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What are nanomaterials?


Learn about the nanomaterials and their applications through a fun, interactive game.


Working in up to eight small teams (depending on how many people you have), you will try to uncover the mystery of the clues by guessing which nanoparticle is being described.


The idea of the NanoNtrigue! game is to use the clues given by the other teams to uncover the mystery of their nanoparticle. What is it? What is it used for? Be ready to talk about some of the things you've learned so far in NanoExperiences to make sense of the clues!
  • There are eight nanoparticles in the game. Use them all, or just choose a few depending on how many teams you have: 
  • gold nanoparticles
  • thin film
  • virus
  • nanoshells
  • silver nanoparticles
  • quantum dots
  • carbon nanoparticles
  • iron nanoparticles
  • Playing the game
    • Get a set of NanoNtrigue! Information Sheets and NanoNtrigue! Data Sheets. With your team, learn everything you can about the nanoparticles. Split them up among the team to distribute the work! Using the Data Sheets, each member of the team records what s/he thinks is important about his or her particle[s]. Depending upon how many of you there are, you may need to take 2 or 3 particles. Make sure you have enough Data Sheets.
    • When everyone is done, talk about what you all learned. Did you all collect the same kinds of data? What did you see in your Information Sheets that you think would make good clues for that particle? Add anything to the Data Sheets you feel is important to remember.
    • Now, turn in your Information Sheets and get an envelope full of clues. Keep the Data Sheets on which you recorded the information you thought was important.
    • Together with your team, discuss your clues. Which ones do you think will be dead giveaways? Which ones will be less obvious? Arrange them in order from easiest to hardest. Don't talk too loud or others will hear you!
    • Choose four clues you want to reveal to the other teams. Put them in the order you would like to reveal them. Turn them face down, in order, on your table.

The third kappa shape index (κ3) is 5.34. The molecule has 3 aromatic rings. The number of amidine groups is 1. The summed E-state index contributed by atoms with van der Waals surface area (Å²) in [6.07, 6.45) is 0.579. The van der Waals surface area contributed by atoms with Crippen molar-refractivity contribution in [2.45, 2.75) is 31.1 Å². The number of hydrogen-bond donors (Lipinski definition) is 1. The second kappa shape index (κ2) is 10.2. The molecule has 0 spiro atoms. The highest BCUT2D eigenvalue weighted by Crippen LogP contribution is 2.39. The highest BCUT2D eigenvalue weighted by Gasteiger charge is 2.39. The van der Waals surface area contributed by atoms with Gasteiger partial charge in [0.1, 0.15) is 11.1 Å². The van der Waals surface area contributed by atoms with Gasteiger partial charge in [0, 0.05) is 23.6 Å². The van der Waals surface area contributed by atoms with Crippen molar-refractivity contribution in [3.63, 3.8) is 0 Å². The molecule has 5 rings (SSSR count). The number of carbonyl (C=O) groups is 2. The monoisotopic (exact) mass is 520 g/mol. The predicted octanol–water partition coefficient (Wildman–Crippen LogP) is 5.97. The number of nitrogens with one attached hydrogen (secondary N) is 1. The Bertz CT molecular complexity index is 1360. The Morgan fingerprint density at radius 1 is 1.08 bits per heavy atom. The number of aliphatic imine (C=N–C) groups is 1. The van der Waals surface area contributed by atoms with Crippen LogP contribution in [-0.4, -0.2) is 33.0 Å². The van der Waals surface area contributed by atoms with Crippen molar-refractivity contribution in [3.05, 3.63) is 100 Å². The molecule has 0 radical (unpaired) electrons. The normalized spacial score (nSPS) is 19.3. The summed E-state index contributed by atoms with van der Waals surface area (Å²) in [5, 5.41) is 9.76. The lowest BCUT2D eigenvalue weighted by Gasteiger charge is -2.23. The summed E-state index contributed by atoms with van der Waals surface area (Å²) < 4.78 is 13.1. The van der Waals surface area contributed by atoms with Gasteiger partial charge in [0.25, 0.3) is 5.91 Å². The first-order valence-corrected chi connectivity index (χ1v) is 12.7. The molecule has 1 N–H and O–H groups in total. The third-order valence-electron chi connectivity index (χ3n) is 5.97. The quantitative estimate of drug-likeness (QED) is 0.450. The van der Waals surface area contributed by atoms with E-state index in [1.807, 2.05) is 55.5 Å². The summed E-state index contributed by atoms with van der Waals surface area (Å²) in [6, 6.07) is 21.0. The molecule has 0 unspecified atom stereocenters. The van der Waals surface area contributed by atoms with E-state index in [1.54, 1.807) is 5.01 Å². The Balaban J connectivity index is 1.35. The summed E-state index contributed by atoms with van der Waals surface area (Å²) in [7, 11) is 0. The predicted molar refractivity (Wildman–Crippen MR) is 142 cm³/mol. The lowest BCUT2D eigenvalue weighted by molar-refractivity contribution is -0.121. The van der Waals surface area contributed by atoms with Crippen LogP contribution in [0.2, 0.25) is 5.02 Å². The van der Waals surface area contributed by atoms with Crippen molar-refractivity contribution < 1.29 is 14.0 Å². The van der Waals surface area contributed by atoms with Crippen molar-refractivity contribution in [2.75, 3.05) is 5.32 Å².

• Place the other four clues back in your envelope.
    • Get one NanoNtrigue! Score Card for your team. Teams will now rotate around the room, stopping at each team's clue to make a guess on your Score Card. At the end of one rotation, you should be back at your team's table. Turn over the next clue.
    • Repeat this cycle 3 more times until all clues have been revealed.
    • Check your scores against the Master Clue list. Did your team win?

Why this works

Games are a fun way to learn! Together as a team, you had to analyze, problem solve, categorize, and prioritize complex information. Essential skills for success in the nanotech -- or any -- industry! You also had to remember some of the things that you learned earlier in NanoExperiences in order to uncover the mysteries of NanoNtrigue! That's good stuff!

Wrap Up

Have a whole group discussion about why your team eliminated some of the clues. What were your reasons for choosing the four clues you kept? Why were the others eliminated? How did you decide on the order of the clues? Did you feel like some information from the Data Cards should have been included as clues rather than the ones that were used? Record any ideas for new clues in the Comments section below.


  • 8 envelopes filled with nanoparticle clues for the NanoNtrigue! game
  • NanoNtrigue! Data sheets
  • NanoNtrigue! Information sheets
  • NanoNtrigue! Score Cards
  • Colloidal gold (optional)
  • Colloidal silver (optional)
  • Model of a nanoshell (optional)
  • Model of a buckyball (optional)
  • Quantum dots (optional)
  • small LEDs of different colors (optional)
  • Stuffed E-Coli virus (not to scale - but it might be fun to do the math!) (optional)
  • Ferrofluid Preform Display Cell (iron nanoparticles in suspension) (optional)
  • Magnet (optional)


Based on

  • Energy Enigma by The NEED Project and the Nano-N-Trigue game adapted by Leslie Trexler.
Sharon Unkart,
Apr 24, 2013, 9:22 AM
mary c,
Mar 4, 2014, 9:58 AM
Sharon Unkart,
Apr 24, 2013, 9:22 AM
Sandra Weeks,
Apr 22, 2013, 12:59 PM
mary c,
Feb 28, 2014, 2:28 PM